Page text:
Real Talk with Rafe Esquith: Doing Good
Rafe Esquith on teaching kids the value of kindness and doing good deeds for their own sake.
- Grades: PreK–K, 1–2, 3–5, 6–8
Meet the Author Rafe Esquith has taught at Hobart Elementary School in Los Angeles for more than 25 years.
He is the author of Teach Like Your Hair’s on Fire, There Are No Shortcuts, and his newest book is Real Talk for Real Teachers. He is the only teacher to have been awarded the National Medal of Arts.
To find out more, go to hobartshakespeareans.org.
Doing Good, Quietly
Recently, I spoke to a fabulous group of teachers in Delaware. They were especially proud that by working together, the students, teachers, and administrators had constructed the tallest Lego tower in history. It was 112 feet tall and had more than 500,000 bricks. The community was buzzing because their tower earned them a spot in Guinness World Records.
Certainly, the tower should be a source of pride. It represents the kind of hard work, community spirit, and ingenuity that inspires everyone involved. It is no wonder that the theme of their year was to go higher.
We can go higher still, and this holiday season affords you and your students an opportunity to do just that.
Many schools require students to perform community service. Kids volunteer to tutor at a school, clean up graffiti, or visit the elderly. These acts of charity fulfill a school obligation, and the students get a certificate giving them the proper credit to pass a class or graduate.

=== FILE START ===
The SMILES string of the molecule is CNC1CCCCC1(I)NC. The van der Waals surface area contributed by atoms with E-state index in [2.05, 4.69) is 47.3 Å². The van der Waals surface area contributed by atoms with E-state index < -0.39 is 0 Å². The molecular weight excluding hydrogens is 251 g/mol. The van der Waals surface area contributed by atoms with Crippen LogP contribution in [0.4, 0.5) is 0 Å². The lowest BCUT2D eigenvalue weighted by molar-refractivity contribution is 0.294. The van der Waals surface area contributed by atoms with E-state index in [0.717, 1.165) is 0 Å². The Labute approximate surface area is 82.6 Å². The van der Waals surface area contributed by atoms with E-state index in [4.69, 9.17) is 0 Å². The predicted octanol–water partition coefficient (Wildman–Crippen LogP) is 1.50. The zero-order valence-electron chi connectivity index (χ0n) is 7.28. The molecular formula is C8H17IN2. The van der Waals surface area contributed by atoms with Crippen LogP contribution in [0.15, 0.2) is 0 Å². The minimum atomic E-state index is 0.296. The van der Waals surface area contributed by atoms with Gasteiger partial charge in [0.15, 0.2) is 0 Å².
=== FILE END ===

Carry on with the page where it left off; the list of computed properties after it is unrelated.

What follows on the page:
However, when students receive credit for doing good deeds, it really isn’t community service. Doing good work for recognition diminishes what can be a valuable lesson. Of course, doing something is better than doing nothing, but like those kids who built the tower, we can aim higher.
It’s great to accomplish things publicly, but it might be even more amazing to reach lofty heights quietly. You can pass on this message to kids by sharing the story of a mysterious rabbi who lived in a small village. Every Friday night, the rabbi disappeared after the Sabbath service, and this caused the villagers to gossip. Some of them thought he had a girlfriend. Others thought he might be doing something evil. Still more community members surmised the rabbi went up to heaven to speak with God.
One precocious child secretly followed the rabbi. He was shocked to discover the rabbi putting on old clothing and then chopping wood, an act expressly forbidden on the Jewish Sabbath. The rabbi then went to a tiny hut in the middle of the woods where a sick old woman lived. The rabbi built her a fire and prepared food for her, actions strictly against their faith on the day of rest. In disguise as a workman, the rabbi assured the woman not to worry because the rabbi would never find out. The old woman never knew who her benefactor was.
The following day, the village children asked their precocious friend if the rabbi went up to heaven. The boy answered, “Even higher.”
After telling this story to your students, discuss what you can do to make the world better. Develop a project that no one knows about. But don’t call the press, post the good deed on Facebook, or notify Guinness. Have the kids quietly go about their business. No one will ever know about their contributions to make the world a little better. By doing community service invisibly, they will have soared beyond any certificate. The joy they will feel will inspire them as human beings to achieve a generosity of spirit that no tape measure will ever be able to quantify. And that incalculable accomplishment is what inspires our students to go even higher.